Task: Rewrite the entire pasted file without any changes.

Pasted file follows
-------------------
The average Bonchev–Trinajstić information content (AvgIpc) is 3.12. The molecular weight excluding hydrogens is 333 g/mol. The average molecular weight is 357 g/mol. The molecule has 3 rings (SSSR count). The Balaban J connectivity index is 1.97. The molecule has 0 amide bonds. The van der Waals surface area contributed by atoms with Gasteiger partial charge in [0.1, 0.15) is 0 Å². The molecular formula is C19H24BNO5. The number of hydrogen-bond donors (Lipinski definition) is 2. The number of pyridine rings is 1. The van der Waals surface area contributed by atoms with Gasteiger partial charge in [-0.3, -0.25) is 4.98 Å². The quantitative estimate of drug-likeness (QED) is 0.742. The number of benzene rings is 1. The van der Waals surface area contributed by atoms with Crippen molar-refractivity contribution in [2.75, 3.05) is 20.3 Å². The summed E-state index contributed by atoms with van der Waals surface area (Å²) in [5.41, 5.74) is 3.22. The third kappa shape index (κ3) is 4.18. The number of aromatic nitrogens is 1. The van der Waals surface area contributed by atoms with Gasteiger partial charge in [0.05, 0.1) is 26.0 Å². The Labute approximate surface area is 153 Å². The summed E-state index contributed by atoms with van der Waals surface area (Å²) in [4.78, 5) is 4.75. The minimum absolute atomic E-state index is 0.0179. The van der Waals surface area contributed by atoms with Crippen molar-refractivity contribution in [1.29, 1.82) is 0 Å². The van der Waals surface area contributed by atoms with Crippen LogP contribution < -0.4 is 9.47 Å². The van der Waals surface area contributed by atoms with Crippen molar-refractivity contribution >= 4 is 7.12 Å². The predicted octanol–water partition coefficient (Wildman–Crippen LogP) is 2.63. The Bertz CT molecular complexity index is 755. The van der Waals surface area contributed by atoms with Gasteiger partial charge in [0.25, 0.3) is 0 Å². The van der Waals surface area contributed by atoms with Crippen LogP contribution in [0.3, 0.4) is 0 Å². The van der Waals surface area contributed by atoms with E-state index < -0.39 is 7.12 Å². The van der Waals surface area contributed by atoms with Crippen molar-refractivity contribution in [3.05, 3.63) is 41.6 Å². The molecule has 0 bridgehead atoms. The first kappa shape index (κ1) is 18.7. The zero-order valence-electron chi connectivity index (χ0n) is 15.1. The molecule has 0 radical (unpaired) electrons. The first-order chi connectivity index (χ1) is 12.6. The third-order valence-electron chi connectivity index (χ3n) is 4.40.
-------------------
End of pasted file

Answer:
The average Bonchev–Trinajstić information content (AvgIpc) is 3.12. The molecular weight excluding hydrogens is 333 g/mol. The average molecular weight is 357 g/mol. The molecule has 3 rings (SSSR count). The Balaban J connectivity index is 1.97. The molecule has 0 amide bonds. The van der Waals surface area contributed by atoms with Gasteiger partial charge in [0.1, 0.15) is 0 Å². The molecular formula is C19H24BNO5. The number of hydrogen-bond donors (Lipinski definition) is 2. The number of pyridine rings is 1. The van der Waals surface area contributed by atoms with Gasteiger partial charge in [-0.3, -0.25) is 4.98 Å². The quantitative estimate of drug-likeness (QED) is 0.742. The number of benzene rings is 1. The van der Waals surface area contributed by atoms with Crippen molar-refractivity contribution in [2.75, 3.05) is 20.3 Å². The summed E-state index contributed by atoms with van der Waals surface area (Å²) in [5.41, 5.74) is 3.22. The third kappa shape index (κ3) is 4.18. The number of aromatic nitrogens is 1. The van der Waals surface area contributed by atoms with Gasteiger partial charge in [0.05, 0.1) is 26.0 Å². The Labute approximate surface area is 153 Å². The summed E-state index contributed by atoms with van der Waals surface area (Å²) in [4.78, 5) is 4.75. The minimum absolute atomic E-state index is 0.0179. The van der Waals surface area contributed by atoms with Crippen molar-refractivity contribution in [1.29, 1.82) is 0 Å². The van der Waals surface area contributed by atoms with Crippen LogP contribution < -0.4 is 9.47 Å². The van der Waals surface area contributed by atoms with Crippen molar-refractivity contribution >= 4 is 7.12 Å². The predicted octanol–water partition coefficient (Wildman–Crippen LogP) is 2.63. The Bertz CT molecular complexity index is 755. The van der Waals surface area contributed by atoms with Gasteiger partial charge in [0.25, 0.3) is 0 Å². The van der Waals surface area contributed by atoms with Crippen LogP contribution in [0.3, 0.4) is 0 Å². The van der Waals surface area contributed by atoms with E-state index < -0.39 is 7.12 Å². The van der Waals surface area contributed by atoms with Crippen molar-refractivity contribution in [3.05, 3.63) is 41.6 Å². The molecule has 0 bridgehead atoms. The first kappa shape index (κ1) is 18.7. The zero-order valence-electron chi connectivity index (χ0n) is 15.1. The molecule has 0 radical (unpaired) electrons. The first-order chi connectivity index (χ1) is 12.6. The third-order valence-electron chi connectivity index (χ3n) is 4.40.